ALABAMA A&M and AUBURN UNIVERSITIES
For more information,
contact Donna Reynolds, Extension Assistant Editor
THIS IS THE FIRST IN A SERIES OF TWO STORIES ON THEFT OF IDENTITY. THE SECOND STORY CAN BE FOUND HERE.
DON'T BECOME A VICTIM OF IDENTITY THEFT
AUBURN, Dec. 11---Theft of identity (TOI) fraud is on the
rise. Often the first notice consumers get that someone has
fraudulently assumed their identity is a call from a collection
agency demanding payment on an overdue credit account which they
never opened. Or, when their monthly billing statements don't
arrive in the mail and they find the address on their account has
been changed by an identity thief.
Most TOI victims never learn how the identity thieves
accessed their personal information. The following recom-
mendations won't prevent fraud entirely, but consumers can take
these preventative steps to close some avenues to TOI.
Protecting personal information. Always question the
information gathering and handling practices of merchants,
creditors, government agencies, employers, educational
institutions and others. Ask, do they really need this
information for a valid purpose?
Credit card account numbers. Don't write account numbers
on checks, outside of envelopes and avoid giving account numbers
over the phone to companies you are unfamiliar with, especially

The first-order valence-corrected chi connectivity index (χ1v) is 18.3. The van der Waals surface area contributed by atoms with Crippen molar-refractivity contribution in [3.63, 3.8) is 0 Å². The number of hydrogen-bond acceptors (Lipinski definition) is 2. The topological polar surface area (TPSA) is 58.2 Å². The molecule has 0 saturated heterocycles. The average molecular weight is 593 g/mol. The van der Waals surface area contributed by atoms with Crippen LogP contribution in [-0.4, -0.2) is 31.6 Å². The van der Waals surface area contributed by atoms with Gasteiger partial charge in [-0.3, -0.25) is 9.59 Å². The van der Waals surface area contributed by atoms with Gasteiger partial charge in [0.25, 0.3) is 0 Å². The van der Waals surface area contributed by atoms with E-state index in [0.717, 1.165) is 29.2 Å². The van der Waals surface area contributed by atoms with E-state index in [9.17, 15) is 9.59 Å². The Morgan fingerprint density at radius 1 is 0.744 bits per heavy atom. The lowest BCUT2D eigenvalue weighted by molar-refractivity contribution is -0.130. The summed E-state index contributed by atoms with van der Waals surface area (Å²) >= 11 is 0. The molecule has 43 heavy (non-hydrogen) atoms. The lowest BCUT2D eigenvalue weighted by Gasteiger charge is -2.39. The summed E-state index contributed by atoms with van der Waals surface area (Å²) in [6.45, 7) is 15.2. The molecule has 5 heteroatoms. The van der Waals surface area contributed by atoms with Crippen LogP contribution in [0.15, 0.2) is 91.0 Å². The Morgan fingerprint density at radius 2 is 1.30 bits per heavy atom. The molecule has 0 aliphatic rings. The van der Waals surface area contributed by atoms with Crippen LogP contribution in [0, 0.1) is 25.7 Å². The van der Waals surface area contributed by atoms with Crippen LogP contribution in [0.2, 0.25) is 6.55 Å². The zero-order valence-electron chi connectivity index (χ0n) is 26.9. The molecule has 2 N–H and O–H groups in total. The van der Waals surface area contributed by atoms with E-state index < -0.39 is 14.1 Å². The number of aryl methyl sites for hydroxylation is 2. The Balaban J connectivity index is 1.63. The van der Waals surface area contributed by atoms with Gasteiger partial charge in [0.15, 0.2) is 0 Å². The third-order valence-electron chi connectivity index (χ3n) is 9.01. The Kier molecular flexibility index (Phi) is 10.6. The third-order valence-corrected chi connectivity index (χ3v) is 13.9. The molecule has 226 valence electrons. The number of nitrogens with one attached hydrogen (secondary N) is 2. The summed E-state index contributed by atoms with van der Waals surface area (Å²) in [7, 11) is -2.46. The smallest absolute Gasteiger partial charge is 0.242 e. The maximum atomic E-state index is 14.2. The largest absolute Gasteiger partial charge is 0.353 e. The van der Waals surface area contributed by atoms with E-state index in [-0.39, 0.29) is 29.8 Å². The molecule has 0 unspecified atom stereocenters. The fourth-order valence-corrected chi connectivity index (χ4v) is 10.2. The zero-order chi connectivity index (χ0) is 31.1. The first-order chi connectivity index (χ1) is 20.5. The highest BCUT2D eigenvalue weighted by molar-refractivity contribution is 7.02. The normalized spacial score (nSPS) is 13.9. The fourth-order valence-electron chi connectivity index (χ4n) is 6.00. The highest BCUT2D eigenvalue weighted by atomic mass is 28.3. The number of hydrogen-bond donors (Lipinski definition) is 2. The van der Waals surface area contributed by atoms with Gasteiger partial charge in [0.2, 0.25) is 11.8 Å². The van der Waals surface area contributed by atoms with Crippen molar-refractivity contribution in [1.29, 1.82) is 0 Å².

when you did not initiate the call.
Social security numbers. Ask to have an alternative
number where social security numbers are used for identification
by schools, employers, or other institutions. Resist writing
your social security number on checks where possible. Keep tax
records and other financial documents in a secure place, and
destroy or delete social security numbers from any documents
before throwing them away.
Address and phone numbers. Don't give or write your name
and address in conjunction with a credit card sale. You
may want to have your name deleted from marketers' lists by
writing to Direct Marketing Association's Mail Preference Service
(P.O. Box 9008, Farmingdale, NY 11735) and Telephone Preference
Service (P.O. Box 9015, Farmingdale, NY 11735).
Other common identifying information. Consider using
other security passwords for financial accounts rather than
common identifiers such as mother's maiden name and birth date;
shred canceled checks before throwing away.
Monitor credit reports. Obtain a copy of your credit
report on a regular basis to monitor for changed address and
fraudulent account information.
Monitoring billing statements. Check your billing
statements each month for fraudulent charges and report
immediately. If you do not receive your statement on time, it may
be that a fraudulent change of address was sent to the creditor
or the post office. Call the creditor first and then the post
office to see if a change of address has been filed in your name.
Pre-approved credit card offers. Always tear up pre-
approved credit card applications before throwing them away.
Credit card solicitations are generated from "pre-screened lists"
of credit reports provided by credit bureaus. If you do not want
to receive these offers, contact each of the three major credit
bureaus to remove your name from pre-screened lists: Experian:
800-682-7654; Equifax: 800-685-1111; TransUnion: 800-916-8800.
The Privacy Rights Clearinghouse is an organization
dedicated to assisting consumers with a wide range of privacy
issues. For their information fact sheets call (619) 298-3396 or
access via the Internet.
SOURCE: DR. FRED WADDELL, Extension resource management specialist,
Alabama Cooperative Extension System (334) 844-3244.